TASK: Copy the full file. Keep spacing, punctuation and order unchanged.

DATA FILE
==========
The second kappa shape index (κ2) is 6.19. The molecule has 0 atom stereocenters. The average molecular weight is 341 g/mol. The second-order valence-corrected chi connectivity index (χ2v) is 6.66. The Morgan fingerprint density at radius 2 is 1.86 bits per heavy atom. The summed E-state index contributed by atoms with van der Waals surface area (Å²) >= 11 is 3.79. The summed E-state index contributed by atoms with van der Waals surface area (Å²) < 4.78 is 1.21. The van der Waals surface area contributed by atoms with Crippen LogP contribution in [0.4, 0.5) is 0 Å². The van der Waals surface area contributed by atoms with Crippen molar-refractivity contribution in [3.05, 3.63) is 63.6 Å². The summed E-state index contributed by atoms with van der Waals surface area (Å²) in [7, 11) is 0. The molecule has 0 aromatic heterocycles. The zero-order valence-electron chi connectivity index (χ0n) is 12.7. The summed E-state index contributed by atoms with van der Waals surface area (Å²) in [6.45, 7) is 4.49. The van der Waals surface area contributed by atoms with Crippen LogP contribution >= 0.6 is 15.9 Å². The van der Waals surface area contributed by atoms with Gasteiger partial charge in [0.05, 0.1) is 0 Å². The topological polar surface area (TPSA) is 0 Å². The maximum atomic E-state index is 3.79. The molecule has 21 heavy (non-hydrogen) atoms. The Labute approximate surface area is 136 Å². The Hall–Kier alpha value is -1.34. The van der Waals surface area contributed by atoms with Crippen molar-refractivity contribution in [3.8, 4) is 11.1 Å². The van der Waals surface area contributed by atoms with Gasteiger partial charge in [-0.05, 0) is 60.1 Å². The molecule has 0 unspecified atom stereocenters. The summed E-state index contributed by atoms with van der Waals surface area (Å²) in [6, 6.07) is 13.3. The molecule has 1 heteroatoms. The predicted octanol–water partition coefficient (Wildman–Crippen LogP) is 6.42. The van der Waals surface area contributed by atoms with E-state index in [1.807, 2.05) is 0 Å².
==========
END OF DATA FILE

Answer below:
The second kappa shape index (κ2) is 6.19. The molecule has 0 atom stereocenters. The average molecular weight is 341 g/mol. The second-order valence-corrected chi connectivity index (χ2v) is 6.66. The Morgan fingerprint density at radius 2 is 1.86 bits per heavy atom. The summed E-state index contributed by atoms with van der Waals surface area (Å²) >= 11 is 3.79. The summed E-state index contributed by atoms with van der Waals surface area (Å²) < 4.78 is 1.21. The van der Waals surface area contributed by atoms with Crippen LogP contribution in [0.4, 0.5) is 0 Å². The van der Waals surface area contributed by atoms with Crippen molar-refractivity contribution in [3.05, 3.63) is 63.6 Å². The summed E-state index contributed by atoms with van der Waals surface area (Å²) in [7, 11) is 0. The molecule has 0 aromatic heterocycles. The zero-order valence-electron chi connectivity index (χ0n) is 12.7. The summed E-state index contributed by atoms with van der Waals surface area (Å²) in [6.45, 7) is 4.49. The van der Waals surface area contributed by atoms with Crippen LogP contribution >= 0.6 is 15.9 Å². The van der Waals surface area contributed by atoms with Gasteiger partial charge in [0.05, 0.1) is 0 Å². The topological polar surface area (TPSA) is 0 Å². The maximum atomic E-state index is 3.79. The molecule has 21 heavy (non-hydrogen) atoms. The Labute approximate surface area is 136 Å². The Hall–Kier alpha value is -1.34. The van der Waals surface area contributed by atoms with Crippen molar-refractivity contribution in [3.8, 4) is 11.1 Å². The van der Waals surface area contributed by atoms with Gasteiger partial charge in [-0.05, 0) is 60.1 Å². The molecule has 0 unspecified atom stereocenters. The summed E-state index contributed by atoms with van der Waals surface area (Å²) in [6, 6.07) is 13.3. The molecule has 1 heteroatoms. The predicted octanol–water partition coefficient (Wildman–Crippen LogP) is 6.42. The van der Waals surface area contributed by atoms with E-state index in [1.807, 2.05) is 0 Å².